I think you might be interested in the following important distinction: relativistic mechanics can be built up upon it's own first principles and then derives classical mechanics as a limiting case; and although QM reduces to classical mechanics in a limiting case, QM actual requires classical mechanics for it's very formulation, and thus QM occupies a peculiar place among physical theories. See Landau, volume 3, chapter 1.
Now I will attempt to answer your question, even though in my opinion this question should be asked at math.stack exchange. In the broadest sense, a continuous manifold IS the limit of a discrete set of points, just like the set of real numbers is the limit set of the set of fractions. But after viewing your previous post that you linked to, I would like you to consider the following:
The cardinality of a discrete set of points is the cardinality of the integers, and the cardinality of the set of points on a continuous manifold is at least that of the continuum. There are certainly many consequences of this fact which distinguish the two cases.
Here is another thing you should bear in mind, the FT defines functions by a countable set of coefficients, but FT's only converge up to a set of measure zero.
In QM the FT plays a very important role, and I think the discrete nature of QM is not related to a discrete space time necessarily, but rather to the mathematics of continuous symmetries, i.e. Lie groups. This explains for example the quantum numbers associated with angular momentum.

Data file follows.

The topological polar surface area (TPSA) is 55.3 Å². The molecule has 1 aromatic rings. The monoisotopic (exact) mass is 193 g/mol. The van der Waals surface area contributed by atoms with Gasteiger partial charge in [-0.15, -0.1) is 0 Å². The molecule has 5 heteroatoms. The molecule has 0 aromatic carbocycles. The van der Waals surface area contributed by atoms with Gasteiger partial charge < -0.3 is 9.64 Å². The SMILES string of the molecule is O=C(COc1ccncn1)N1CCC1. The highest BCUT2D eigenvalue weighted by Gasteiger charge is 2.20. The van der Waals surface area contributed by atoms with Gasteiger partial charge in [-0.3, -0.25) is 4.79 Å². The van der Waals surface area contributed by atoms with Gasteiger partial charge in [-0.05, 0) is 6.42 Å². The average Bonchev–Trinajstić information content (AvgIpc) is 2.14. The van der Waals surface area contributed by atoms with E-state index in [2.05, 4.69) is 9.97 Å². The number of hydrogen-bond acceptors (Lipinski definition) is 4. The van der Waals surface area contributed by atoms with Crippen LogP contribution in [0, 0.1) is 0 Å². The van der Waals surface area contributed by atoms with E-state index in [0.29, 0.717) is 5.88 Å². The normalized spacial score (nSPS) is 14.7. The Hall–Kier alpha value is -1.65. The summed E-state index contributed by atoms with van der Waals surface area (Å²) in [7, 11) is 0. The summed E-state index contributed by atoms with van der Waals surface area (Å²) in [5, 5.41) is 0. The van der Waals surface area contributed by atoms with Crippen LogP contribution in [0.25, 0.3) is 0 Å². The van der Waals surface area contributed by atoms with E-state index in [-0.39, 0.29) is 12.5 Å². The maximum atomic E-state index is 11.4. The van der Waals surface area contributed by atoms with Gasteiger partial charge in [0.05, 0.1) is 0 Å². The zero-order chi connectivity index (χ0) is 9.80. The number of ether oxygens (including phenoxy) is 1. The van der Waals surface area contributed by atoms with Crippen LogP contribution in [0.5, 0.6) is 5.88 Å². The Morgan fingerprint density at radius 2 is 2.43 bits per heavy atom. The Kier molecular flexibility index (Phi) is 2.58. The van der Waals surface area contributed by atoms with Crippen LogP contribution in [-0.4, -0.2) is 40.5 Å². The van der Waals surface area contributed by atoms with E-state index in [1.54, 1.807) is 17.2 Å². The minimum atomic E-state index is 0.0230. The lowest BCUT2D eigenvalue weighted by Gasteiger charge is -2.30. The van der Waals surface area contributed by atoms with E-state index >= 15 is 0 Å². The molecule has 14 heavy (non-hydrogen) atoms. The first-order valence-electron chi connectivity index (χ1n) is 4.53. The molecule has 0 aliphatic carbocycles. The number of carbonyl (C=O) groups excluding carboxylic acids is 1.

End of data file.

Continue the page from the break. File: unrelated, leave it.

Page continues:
A Lie group is a group which is also a continuous manifold, and thus we see that already, a discrete set of points can never be a Lie group, because a discrete set of points is by definition not continuous.
Certainly computer methods which make use of discrete approximation have produced good results, but the thing about computer models is you have to be so careful all the time to make sure you are not introducing an error by choosing a bad parametrization for your discrete "mesh".
Let's take a look at the case of fluid mechanics simulations. It is well known, and should be intuitively clear, that for the case of turbulent flows, the density of the mesh at regions of intense turbulence is going to have a strong influence on the results of your computer simulation. There are so many subtle things that are involved with mathematical convergence for these types of situations. It turns out, that there are lots of situations where you just can't simulate the turbulence because the chaotic nature of the turbulence is so sensitive to the initial conditions and the mesh density, that it's very hard to get your simulation to compile (converge) in any meaningful way. I think this example of simulating fluid mechanics really shows the limitations of using discrete methods to approximate solutions of certain problems.